Zhang, Jun (2011)
Ph.D. thesis, University of Birmingham.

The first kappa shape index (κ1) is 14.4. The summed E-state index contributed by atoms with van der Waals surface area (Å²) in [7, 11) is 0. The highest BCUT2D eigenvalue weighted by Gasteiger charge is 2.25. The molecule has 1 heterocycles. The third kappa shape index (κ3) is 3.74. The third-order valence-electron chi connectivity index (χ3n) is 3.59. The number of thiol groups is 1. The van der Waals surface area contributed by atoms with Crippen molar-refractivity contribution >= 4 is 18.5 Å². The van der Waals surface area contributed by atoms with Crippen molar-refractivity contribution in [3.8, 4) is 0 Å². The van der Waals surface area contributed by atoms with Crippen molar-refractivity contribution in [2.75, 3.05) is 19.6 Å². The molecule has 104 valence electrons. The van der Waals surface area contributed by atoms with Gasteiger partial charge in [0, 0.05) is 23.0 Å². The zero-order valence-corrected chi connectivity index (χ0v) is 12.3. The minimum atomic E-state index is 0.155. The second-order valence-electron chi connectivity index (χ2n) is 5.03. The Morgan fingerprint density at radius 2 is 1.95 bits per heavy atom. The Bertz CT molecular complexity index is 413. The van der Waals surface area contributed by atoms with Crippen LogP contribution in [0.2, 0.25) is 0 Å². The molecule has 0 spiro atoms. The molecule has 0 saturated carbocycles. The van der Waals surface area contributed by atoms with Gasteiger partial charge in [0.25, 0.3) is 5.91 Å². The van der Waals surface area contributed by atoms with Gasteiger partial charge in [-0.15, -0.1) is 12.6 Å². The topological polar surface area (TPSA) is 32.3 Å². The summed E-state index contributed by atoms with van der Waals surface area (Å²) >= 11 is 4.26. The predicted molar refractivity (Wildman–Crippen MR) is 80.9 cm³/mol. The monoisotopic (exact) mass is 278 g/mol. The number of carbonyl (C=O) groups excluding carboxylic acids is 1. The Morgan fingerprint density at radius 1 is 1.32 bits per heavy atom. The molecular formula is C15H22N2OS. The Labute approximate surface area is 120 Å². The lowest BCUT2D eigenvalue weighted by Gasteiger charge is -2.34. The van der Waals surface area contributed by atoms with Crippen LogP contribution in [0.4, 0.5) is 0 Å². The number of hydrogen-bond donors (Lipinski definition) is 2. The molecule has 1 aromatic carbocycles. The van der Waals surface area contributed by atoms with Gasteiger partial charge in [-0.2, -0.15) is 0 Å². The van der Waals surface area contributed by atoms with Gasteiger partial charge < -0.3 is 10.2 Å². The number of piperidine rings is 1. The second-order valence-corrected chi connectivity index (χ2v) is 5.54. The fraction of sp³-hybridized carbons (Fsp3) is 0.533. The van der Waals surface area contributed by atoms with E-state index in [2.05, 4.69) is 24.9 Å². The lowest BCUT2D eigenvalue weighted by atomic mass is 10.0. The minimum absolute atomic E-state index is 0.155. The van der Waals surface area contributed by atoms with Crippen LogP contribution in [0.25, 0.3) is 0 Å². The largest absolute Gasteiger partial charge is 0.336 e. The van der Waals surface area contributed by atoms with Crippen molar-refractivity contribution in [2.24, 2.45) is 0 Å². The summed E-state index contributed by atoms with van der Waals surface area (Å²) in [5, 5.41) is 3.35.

The particulate matter is probably one of the most critical issues of the diesel engine emissions. After years of research, people begin to understand it further, with respect to its impact on the environment and human health, its formation mechanism inside and outside the diesel engine, and most importantly, the methods to control its formation. This study has focused on the particulate matter emission control in diesel engines. It started with the application of two closely coupled Diesel Particle Filters (DPFs), consisting of an assistant DPF and a main standard honeycomb DPF, to replace the standard Diesel Oxidation Catalyst (DOC) + DPF system, commonly applied on diesel engines these days. This new after-treatment system showed a great potential to be adopted in the future, not only for the tighter emission regulations but also for the great cost reduction of the total after-treatment system by the reduction of the main DPF’s size and weight and more options of other cheaper materials. The back pressure problem revealed in the experiment was then studied through a one dimensional model simulation and its influence to the engine performance was discussed. Fuel injection parameters which are related with the engine performance and emissions were also investigated in the study. After careful calibrations, a single injection induced Partially Charge Compression Ignition (PCCI) combustion was achieved, in which mode, NOx and smoke emissions were reduced by more than 80% compared with using the normal multiple injections. Following that, the non-volatile particulate emissions under the pilot injection’s impacts were studied and the key parameters of the pilot control such as fuel quantity and injection timing were examined. The particulate number concentrations and size distributions were investigated under different engine operation conditions and the results illustrated how a pilot injection alongside a main injection could influence particulates and what these effects were closely related to. The research continued with the investigation of bio-fuels on the particle emission reduction, when 10% alternative diesel fuel blends (Rapeseed Methyl Ester (RME) and Gas-to-Liquid (GTL)) were used. They indicated that without any modification to the engine, adding selected alternative fuels, even at a low percentage, could result in a noticeable reduction of the particle numbers, both in the total and the non-volatile parts; however, the number of nucleation mode particles could increase in certain cases. It was also revealed that the engine suffered very high numbers of the nucleation mode particulates during warming up.
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